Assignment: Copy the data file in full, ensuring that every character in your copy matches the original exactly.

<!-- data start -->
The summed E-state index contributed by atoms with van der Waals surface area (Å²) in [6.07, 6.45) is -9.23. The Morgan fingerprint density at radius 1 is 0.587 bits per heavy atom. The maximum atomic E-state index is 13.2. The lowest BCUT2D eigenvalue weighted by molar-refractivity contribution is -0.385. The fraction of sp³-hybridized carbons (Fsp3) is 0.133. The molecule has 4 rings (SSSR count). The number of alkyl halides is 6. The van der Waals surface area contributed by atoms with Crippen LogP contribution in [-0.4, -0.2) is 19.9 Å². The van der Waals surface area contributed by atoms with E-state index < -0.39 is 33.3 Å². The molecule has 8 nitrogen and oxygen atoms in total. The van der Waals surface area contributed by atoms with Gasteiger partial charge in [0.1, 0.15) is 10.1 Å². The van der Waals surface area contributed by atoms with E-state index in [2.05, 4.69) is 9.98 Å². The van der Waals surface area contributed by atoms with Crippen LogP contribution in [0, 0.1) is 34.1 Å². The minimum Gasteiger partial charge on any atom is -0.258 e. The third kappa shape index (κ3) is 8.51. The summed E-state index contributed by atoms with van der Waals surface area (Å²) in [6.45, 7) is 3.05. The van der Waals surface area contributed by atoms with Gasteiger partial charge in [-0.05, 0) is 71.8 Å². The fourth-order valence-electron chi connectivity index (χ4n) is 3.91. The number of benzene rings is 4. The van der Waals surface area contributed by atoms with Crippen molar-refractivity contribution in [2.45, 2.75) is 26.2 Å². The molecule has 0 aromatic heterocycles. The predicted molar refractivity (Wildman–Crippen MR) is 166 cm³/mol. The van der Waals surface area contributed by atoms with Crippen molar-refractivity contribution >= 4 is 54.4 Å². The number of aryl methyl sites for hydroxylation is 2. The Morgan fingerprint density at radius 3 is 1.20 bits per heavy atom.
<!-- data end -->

The summed E-state index contributed by atoms with van der Waals surface area (Å²) in [6.07, 6.45) is -9.23. The Morgan fingerprint density at radius 1 is 0.587 bits per heavy atom. The maximum atomic E-state index is 13.2. The lowest BCUT2D eigenvalue weighted by molar-refractivity contribution is -0.385. The fraction of sp³-hybridized carbons (Fsp3) is 0.133. The molecule has 4 rings (SSSR count). The number of alkyl halides is 6. The van der Waals surface area contributed by atoms with Crippen LogP contribution in [-0.4, -0.2) is 19.9 Å². The van der Waals surface area contributed by atoms with E-state index < -0.39 is 33.3 Å². The molecule has 8 nitrogen and oxygen atoms in total. The van der Waals surface area contributed by atoms with Gasteiger partial charge in [0.1, 0.15) is 10.1 Å². The van der Waals surface area contributed by atoms with E-state index in [2.05, 4.69) is 9.98 Å². The van der Waals surface area contributed by atoms with Crippen LogP contribution in [0, 0.1) is 34.1 Å². The minimum Gasteiger partial charge on any atom is -0.258 e. The third kappa shape index (κ3) is 8.51. The summed E-state index contributed by atoms with van der Waals surface area (Å²) in [6.45, 7) is 3.05. The van der Waals surface area contributed by atoms with Gasteiger partial charge in [-0.05, 0) is 71.8 Å². The fourth-order valence-electron chi connectivity index (χ4n) is 3.91. The number of benzene rings is 4. The van der Waals surface area contributed by atoms with Crippen molar-refractivity contribution in [2.45, 2.75) is 26.2 Å². The molecule has 0 aromatic heterocycles. The predicted molar refractivity (Wildman–Crippen MR) is 166 cm³/mol. The van der Waals surface area contributed by atoms with Crippen molar-refractivity contribution >= 4 is 54.4 Å². The number of aryl methyl sites for hydroxylation is 2. The Morgan fingerprint density at radius 3 is 1.20 bits per heavy atom.